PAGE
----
“Even in the nice, clean environment of an emergency department, it can be a challenging procedure,” said Tim Price, state medical adviser for the Kentucky Board of EMS. “You can’t just sort of willy-nilly give this over to [EMS] providers in the state.”
Wang said it is “alarming” that Texas has no state regulations regarding RSI.
“If you are going to perform a technique as advanced as this, you should be able to demonstrate that you have the tools, resources and training to optimize its performance,” he said. “And you should be able to back it up with clinical data.”
Intubation is a standard part of paramedic training in Texas, although some question whether it can be taught and practiced sufficiently well enough to ensure safety with RSI.
Anyone the state licenses as a paramedic or an EMT-intermediate can perform intubations.
Paramedics must complete at least 624 “clock hours” of prescribed course work after first becoming a basic EMT, which requires 140 hours. The EMT-intermediate level can be reached by completing at least 160 hours on top of the initial 140.
Becoming certified at either level also requires passing the National Registry exam, part of which is successfully demonstrating intubation on a manikin.
“You can become a paramedic in Texas with less than 700 contact hours, but it takes between 1,000 and 1,500 [to get a license] to cut hair,” said Jay Cloud, an EMS instructor at San Jacinto College in Pasadena. “What’s wrong with this picture?”
The bigger problem with intubations, according to many in EMS, is staying proficient, mainly because liability issues have made it increasingly difficult for most paramedics to work in hospital settings.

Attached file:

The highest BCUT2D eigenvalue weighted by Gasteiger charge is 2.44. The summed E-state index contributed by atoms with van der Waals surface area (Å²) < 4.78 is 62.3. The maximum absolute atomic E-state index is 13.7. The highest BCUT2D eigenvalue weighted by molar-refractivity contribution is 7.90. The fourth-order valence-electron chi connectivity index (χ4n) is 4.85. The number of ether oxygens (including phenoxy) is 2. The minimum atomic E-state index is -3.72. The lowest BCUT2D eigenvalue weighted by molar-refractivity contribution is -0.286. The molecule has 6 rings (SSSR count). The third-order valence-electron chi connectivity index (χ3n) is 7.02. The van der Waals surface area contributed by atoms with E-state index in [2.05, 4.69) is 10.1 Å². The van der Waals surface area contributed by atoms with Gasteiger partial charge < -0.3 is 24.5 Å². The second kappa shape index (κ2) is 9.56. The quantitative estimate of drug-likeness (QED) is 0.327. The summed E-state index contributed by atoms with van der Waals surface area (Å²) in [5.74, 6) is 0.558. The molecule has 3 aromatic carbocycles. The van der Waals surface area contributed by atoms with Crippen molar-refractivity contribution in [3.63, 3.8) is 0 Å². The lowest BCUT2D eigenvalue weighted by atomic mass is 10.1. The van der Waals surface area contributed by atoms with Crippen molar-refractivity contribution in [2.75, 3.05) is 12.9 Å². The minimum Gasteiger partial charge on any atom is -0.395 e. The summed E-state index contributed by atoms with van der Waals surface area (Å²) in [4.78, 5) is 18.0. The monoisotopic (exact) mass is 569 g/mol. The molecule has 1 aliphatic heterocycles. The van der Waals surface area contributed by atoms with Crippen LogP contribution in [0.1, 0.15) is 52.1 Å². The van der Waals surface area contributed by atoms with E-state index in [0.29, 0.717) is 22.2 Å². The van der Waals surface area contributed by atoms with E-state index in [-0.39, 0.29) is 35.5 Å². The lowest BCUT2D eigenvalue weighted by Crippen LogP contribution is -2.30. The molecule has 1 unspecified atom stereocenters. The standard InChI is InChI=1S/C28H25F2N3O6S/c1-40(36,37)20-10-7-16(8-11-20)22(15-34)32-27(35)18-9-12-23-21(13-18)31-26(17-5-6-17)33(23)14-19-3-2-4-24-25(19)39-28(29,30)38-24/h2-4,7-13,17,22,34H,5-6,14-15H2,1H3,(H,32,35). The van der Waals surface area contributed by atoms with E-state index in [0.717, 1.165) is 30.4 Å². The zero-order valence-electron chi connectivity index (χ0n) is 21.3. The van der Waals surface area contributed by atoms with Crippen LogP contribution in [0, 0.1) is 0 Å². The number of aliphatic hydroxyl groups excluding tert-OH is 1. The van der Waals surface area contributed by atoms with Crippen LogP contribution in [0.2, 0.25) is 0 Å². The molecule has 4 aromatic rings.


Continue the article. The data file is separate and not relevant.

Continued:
“Nobody is built like a manikin, and, unfortunately, that’s where most of our training comes from,” said Robert Knappage, EMS lieutenant in the Dallas suburb of Sachse.
The ability of the Department of State Health Services to monitor RSI and intubations is itself limited in several ways.
The agency’s EMS/trauma registry does not collect the one piece of data that could show statistically whether a problem exists: the success or failure of an intubation.
EMSproviders can lose their licenses if they do not report violations of the state’s Health and Safety Code, but there is nothing spelled out as to what must be reported or when it must be done.
Moreover, there are no full-time investigators to scrutinize those matters that are reported.
The cumulative effect, some say, is a system that encourages providers to keep problems in-house and hides serious issues from public scrutiny.
“Presumably, if the public knew that the medics in Chicken Switch were intubating the esophagus 75 percent of the time, they would then go to their city leaders and raise hell about it,” Ayres said. “But they don’t have that option because they can’t get the information.”
DSHS officials realize that there are problems with EMS data collection and reporting regulations and are working to correct them, said Maxie Bishop, the agency’s EMS director.
“As far as medical control and things that have happened out there, they don’t always get reported to the state, and we know that,” he said.